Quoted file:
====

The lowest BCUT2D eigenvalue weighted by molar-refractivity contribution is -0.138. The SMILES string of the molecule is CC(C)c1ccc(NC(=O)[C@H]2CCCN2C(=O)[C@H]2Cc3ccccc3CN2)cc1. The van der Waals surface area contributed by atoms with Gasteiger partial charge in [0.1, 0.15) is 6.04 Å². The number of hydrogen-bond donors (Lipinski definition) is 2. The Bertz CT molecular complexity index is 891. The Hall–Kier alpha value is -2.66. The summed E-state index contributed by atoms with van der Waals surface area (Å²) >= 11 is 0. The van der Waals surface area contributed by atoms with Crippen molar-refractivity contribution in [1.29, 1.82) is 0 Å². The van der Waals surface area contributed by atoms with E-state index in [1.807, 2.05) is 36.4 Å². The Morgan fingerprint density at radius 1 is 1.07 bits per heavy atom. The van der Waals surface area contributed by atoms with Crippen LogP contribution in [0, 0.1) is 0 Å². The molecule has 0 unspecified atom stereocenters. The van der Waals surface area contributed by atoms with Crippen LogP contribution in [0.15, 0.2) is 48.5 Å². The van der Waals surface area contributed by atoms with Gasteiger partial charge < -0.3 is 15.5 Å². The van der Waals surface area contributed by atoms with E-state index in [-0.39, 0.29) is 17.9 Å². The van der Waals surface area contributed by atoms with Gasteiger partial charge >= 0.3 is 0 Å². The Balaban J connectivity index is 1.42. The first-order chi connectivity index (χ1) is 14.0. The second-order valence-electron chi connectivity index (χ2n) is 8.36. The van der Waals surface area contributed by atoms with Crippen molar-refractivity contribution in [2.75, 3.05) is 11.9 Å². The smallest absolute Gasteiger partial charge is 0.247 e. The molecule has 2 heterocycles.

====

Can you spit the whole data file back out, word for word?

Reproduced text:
The lowest BCUT2D eigenvalue weighted by molar-refractivity contribution is -0.138. The SMILES string of the molecule is CC(C)c1ccc(NC(=O)[C@H]2CCCN2C(=O)[C@H]2Cc3ccccc3CN2)cc1. The van der Waals surface area contributed by atoms with Gasteiger partial charge in [0.1, 0.15) is 6.04 Å². The number of hydrogen-bond donors (Lipinski definition) is 2. The Bertz CT molecular complexity index is 891. The Hall–Kier alpha value is -2.66. The summed E-state index contributed by atoms with van der Waals surface area (Å²) >= 11 is 0. The van der Waals surface area contributed by atoms with Crippen molar-refractivity contribution in [1.29, 1.82) is 0 Å². The van der Waals surface area contributed by atoms with E-state index in [1.807, 2.05) is 36.4 Å². The Morgan fingerprint density at radius 1 is 1.07 bits per heavy atom. The van der Waals surface area contributed by atoms with Crippen LogP contribution in [0, 0.1) is 0 Å². The molecule has 0 unspecified atom stereocenters. The van der Waals surface area contributed by atoms with Crippen LogP contribution in [0.15, 0.2) is 48.5 Å². The van der Waals surface area contributed by atoms with Gasteiger partial charge < -0.3 is 15.5 Å². The van der Waals surface area contributed by atoms with E-state index in [-0.39, 0.29) is 17.9 Å². The van der Waals surface area contributed by atoms with Gasteiger partial charge >= 0.3 is 0 Å². The Balaban J connectivity index is 1.42. The first-order chi connectivity index (χ1) is 14.0. The second-order valence-electron chi connectivity index (χ2n) is 8.36. The van der Waals surface area contributed by atoms with Crippen molar-refractivity contribution in [2.75, 3.05) is 11.9 Å². The smallest absolute Gasteiger partial charge is 0.247 e. The molecule has 2 heterocycles.